Copenhagen airport 22.02.16

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Denmark’s biggest airport maintains its reputation for stylish, rational design with its new expansion by Schmidt Hammer Lassen, writes Andrew Ayers

Right from the start, when the simple wooden passenger hall was replaced by a modern terminal building in 1939, the Danes have considered Copenhagen Airport a showcase for the country’s design talent. The original modernist terminal by Vilhelm Lauritzen, which was inspired by Le Corbusier and the Bauhaus, has since been replaced by two buildings dating from the 1960s and the 1990s (both by Lauritzen’s firm).


Arne Jacobsen's Series 7 chairs are used in waiting areas

These have just been extended by Schmidt Hammer Lassen Architects (SHL) to accommodate the Airbus A380, the world’s largest passenger plane. One of the characteristics of Lauritzen’s buildings was that travellers were able to orient themselves easily by seeing the planes; SHL’s new Pier C follows this example. Farfalle-shaped in plan to allow aircraft to berth close, its three gates and lounges feature floor-to-ceiling glazing that draws in daylight and provides close-up views of the planes.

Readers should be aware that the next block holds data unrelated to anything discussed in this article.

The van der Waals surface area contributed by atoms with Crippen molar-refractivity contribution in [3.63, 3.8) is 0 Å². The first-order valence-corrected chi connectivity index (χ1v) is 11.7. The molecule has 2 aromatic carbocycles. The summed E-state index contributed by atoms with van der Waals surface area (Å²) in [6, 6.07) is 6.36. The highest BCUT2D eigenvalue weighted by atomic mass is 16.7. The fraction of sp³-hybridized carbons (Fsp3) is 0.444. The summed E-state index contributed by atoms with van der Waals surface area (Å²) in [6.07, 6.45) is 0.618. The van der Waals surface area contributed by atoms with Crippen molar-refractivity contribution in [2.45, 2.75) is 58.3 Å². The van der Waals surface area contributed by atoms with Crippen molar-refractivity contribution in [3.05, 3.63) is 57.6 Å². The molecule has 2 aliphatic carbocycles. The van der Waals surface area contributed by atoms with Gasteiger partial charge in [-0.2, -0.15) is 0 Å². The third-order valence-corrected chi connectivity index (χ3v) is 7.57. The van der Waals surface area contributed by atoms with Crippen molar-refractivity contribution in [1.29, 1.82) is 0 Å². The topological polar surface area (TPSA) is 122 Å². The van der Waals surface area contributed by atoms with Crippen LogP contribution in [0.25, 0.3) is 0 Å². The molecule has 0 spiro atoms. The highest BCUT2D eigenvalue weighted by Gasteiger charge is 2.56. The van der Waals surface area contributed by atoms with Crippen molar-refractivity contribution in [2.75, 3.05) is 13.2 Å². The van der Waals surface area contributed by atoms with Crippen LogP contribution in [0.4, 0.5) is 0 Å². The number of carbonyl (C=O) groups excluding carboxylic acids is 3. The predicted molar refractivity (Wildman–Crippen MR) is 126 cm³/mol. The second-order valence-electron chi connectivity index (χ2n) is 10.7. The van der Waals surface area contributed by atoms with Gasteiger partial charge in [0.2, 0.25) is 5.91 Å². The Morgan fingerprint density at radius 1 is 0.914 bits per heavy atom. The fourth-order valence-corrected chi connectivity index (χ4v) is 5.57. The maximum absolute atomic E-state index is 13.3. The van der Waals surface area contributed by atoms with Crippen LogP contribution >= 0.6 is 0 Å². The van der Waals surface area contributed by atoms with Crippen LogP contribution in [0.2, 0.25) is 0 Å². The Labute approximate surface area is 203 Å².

This is accentuated by a binary contrast of light and dark, with black cladding outside, and black ceilings and brilliant-white walls and floors inside. “The black exterior embraces the light interior, where one moves as if on a cloud, with white marble floors and a light, calm, rational and typical Scandinavian decor,” says project architect Mads Engel. “We have created a subdued, contemplative mood, so you can relax before a long-haul flight.”

SHL worked with furniture makers Jönsson and Fritz Hansen on interiors, which feature the latter’s classic Arne Jacobsen Series 7 chairs prominently – in black, mounted on pedestals instead of their usual four legs – as well as giant circular lights that reference the 1960s bubble roofs in Terminal 2. Gate and lounge spaces have been merged to reduce distances and increase capacity, while intermediary supports are kept to a minimum to accentuate the sensation of floating in airy, infinite space.

Our current issue focuses on Scandinavian design – click below to read more about it



Andrew Ayers


Above: The building's butterfly shape allows aircraft to gate close to the windows 

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